A terp for Choquequirao

Why in heaven’s name should a terp be constructed in the Andes? To be more precise, the location for this terp is at the remote, archaeological Inca site Choquequirao in Peru. The answer to the question is not too difficult. The idea was inspired by the monument at the Tsjitsma terp at the village of Wijnaldum, designed by architect Nynke-Rixt Jukema.

Preparations for the construction of a terp at the Inca site Choquequirao have started already. A terp is an artificial settlement mound called a Warf(t) or Wurt in region Ostfriesland and in Kreis Nordfriesland in Germany, and a wierde in province Groningen in the Netherlands. The word terp is Mid-Frisian speech, but it found its way into English too. Getting to the mountain site of Choquequirao is only possible on foot, or with mule, or horse. It will take you three days hiking through exceptional steep but beautiful mountains to get there. Author of this post did this hike in January 2015. Find his post about this trip here (in Dutch). Choquequirao is also nicknamed little Machu Picchu, although it is just as big.

It is a unique location. Situated above 3,000 meters, fantastic views all around, and it is pretty isolated. Only a few other hikers/tourists will be there too. We can recommend every hiker to do this fascinating trip, and imagine you are Lara Croft, Indiana Jones or, of course, Hiram Bingham.

In the center of the site an almost perfect circle has been cleared. Actually, the peak of a small mountain top has been chopped off (see featured image of this post above). This is the exact spot where the terp will be erected in the Andes soon.

It was architect Nynke-Rixt Jukema of the company NRJ architectuur who came up with the idea of a Peruvian Inca temple as the monument to mark the spot where the famous seventh-century fibula was found in province Friesland. The fibula is (too) modestly exhibited at the Fries Museum in Leeuwarden (the Netherlands). Sculptor Roelie Woudwijk is the artist hired to do something with a rock inside the temple. As Nynke-Rixt explained to the media August 2017, she was inspired after she had visited Peru and had seen Inca temples. What intrigued her was that, according to Nynke-Rixt, everything was so very much interconnected with nature and especially with the sun. It made her fantasize that the spot where churches stand on terps today, were the spots of former places of sacrifice.

It is probably true, elements of nature were part of the spiritual world of the old-Frisians as well. But there is no support what-so-ever it was the sun. Not at all. More plausible is that water -especially creeks, peat-bogs, marshes- had a spiritual significance (Groenewoudt, 2016). This can be derived from ritual depositions in creeks, ditches and waterholes or in dobbes (handmade waterholes) at terp slopes, or at the tidal marshlands (within a circular dike). But also, the deposits already during the Bronze and Iron Age in peatlands of valuables and ritual human sacrfices, the so-called bog bodies (read our blog post The Killing Fields, of the Celts). All not very surprising for people living in a big delta and in particular at the treeless salt marshes. Neither does the preserved index of the book Indiculus superstitionum et paganiarum, an index of a book dated mid-eighth century describing pagan rituals of the Saxons and the Frisians, mentions any rituals of worship related to the sun. Not the slightest.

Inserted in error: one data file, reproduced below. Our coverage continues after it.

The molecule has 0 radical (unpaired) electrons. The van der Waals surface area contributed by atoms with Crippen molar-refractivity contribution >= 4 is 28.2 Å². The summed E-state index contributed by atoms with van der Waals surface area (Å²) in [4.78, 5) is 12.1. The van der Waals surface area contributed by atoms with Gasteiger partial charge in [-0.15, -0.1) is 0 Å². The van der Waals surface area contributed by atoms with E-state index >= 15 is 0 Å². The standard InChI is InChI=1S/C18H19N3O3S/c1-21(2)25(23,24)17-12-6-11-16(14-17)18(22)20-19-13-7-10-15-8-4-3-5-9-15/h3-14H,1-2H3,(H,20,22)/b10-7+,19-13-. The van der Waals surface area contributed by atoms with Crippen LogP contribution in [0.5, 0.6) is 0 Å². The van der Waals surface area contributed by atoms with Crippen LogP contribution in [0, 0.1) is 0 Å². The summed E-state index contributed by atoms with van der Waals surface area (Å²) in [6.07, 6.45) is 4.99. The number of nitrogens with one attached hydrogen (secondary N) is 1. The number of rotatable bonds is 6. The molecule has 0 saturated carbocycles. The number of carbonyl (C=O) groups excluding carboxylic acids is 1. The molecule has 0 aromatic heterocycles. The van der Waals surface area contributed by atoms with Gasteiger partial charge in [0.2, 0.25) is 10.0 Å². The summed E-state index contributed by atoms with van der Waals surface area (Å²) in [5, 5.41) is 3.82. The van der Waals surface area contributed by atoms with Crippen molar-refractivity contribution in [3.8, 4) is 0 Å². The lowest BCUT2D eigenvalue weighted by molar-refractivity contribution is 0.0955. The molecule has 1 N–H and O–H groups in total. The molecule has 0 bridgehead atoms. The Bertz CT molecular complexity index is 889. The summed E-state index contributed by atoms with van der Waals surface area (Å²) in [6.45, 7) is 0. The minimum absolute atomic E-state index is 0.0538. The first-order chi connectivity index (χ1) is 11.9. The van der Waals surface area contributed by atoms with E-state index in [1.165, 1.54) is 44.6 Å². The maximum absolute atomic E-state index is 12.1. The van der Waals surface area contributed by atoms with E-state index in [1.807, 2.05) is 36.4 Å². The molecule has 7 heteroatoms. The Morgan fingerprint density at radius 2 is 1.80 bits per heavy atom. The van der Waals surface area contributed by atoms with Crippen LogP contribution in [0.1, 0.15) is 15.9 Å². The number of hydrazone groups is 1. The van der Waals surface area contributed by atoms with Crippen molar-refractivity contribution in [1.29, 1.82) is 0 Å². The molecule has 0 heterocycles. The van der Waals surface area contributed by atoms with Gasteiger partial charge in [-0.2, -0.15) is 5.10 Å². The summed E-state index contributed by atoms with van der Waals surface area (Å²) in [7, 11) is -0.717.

Nynke-Rixt’s little temple

Furthermore, churches in Frisia (stone churches were built nearly 500 years after the fibula was worn, by the way) have not been built, as far as we know, on former places of heathen sacrifice. There is not a thread of proof indicating this. Who knows we will come across an exception in the future but in general the answer is without a doubt no. Quite the contrary, in fact. Research shows that locations where churches were erected, were carefully chosen by the Church to effectively cover populated areas, their communities, their dioceses. Former places of sacrifice were not a consideration, if these places of human sacrifice ever have existed anyway. And, of course, early-medieval Anglo-Saxon and Frankish preachers in Frisia were not the same as the Spanish conquistadors in Peru a thousand years later. Neither did they implement the same strategy, as far as we know.